Kukla's Korner Hockey
“The whole season overall wasn’t how I wanted it to be. It was unfortunate losing your confidence early. It’s a confidence game. So I’m just trying to get it back this summer. I know what I can do and can provide a team. I’ve done it in the past; I’m just trying to get there again.”
-Unrestricted Free Agent Michael Del Zotto. More on Del Zotto from Luke Fox of Sportsnet.
from Ian Cooper at the Toronto Star,
The free agent sweepstakes ended in a flash and two of our favourite players (Radim Vrbata and Benoit Pouliot) found themselves a new home and a significant raise.
For those who can’t get enough hockey in July, the league has served up its next round of entertainment: the arbitration game.
What could be more exciting than following the stories of 23 players as they, their employers, and a phalanx of lawyers and agents slowly wend their way toward a settlement on the courtroom steps?
NHL salary arbitrations have detailed rules and a veneer of science to them as the combatants try to come up with “comparables” to assess a player’s worth.
from Adam Proteau of The Hockey News,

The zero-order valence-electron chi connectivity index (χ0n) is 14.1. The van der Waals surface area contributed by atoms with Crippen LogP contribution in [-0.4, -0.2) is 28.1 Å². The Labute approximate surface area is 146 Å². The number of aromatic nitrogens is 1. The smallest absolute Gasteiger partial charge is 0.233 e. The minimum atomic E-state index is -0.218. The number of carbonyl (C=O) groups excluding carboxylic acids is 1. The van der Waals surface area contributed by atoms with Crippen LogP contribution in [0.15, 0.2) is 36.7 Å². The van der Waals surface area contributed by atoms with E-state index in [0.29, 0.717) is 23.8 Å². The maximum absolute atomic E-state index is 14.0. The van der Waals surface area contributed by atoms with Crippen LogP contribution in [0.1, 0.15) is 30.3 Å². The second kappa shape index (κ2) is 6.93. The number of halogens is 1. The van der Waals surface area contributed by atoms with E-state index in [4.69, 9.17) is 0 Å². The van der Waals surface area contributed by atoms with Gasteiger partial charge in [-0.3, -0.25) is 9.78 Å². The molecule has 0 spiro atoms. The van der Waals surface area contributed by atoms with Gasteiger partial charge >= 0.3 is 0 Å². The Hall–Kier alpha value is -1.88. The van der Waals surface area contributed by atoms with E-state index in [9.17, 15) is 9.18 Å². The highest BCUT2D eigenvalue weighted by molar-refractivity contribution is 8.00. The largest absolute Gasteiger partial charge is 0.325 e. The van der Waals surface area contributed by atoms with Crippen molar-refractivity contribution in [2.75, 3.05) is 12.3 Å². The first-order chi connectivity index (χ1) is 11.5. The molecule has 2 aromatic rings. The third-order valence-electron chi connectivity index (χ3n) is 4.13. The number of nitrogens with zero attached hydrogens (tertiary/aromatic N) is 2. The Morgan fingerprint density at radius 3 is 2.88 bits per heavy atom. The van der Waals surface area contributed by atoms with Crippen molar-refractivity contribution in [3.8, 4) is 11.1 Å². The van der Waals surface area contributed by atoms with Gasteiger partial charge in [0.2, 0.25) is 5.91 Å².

The off-season is when NHL teams examine their rosters and look to improve. But as we know, there’s more to every franchise’s business dealings than the players themselves. There’s also the matter of the in-arena experience for fans who spend big money on tickets. While some teams are better at it than others, there’s lots of room for improvement in the way paying customers are entertained 41 nights per season. Here are three easy ways to do that:
1. Enough of the same old song. At the Air Canada Centre in Toronto, the same songs often are played not just game after game, but in the exact same circumstances every night. (I’m not talking about a team’s “goal song”. That’s fine.) While there are hundreds, if not a few thousand people on any given night who may only attend one or two games a year, there are many more who are season-ticketholders in attendance every night. It’s indefensible to subject them to a near-identical, cookie-cutter in-game experience, but that’s the reality in many rinks.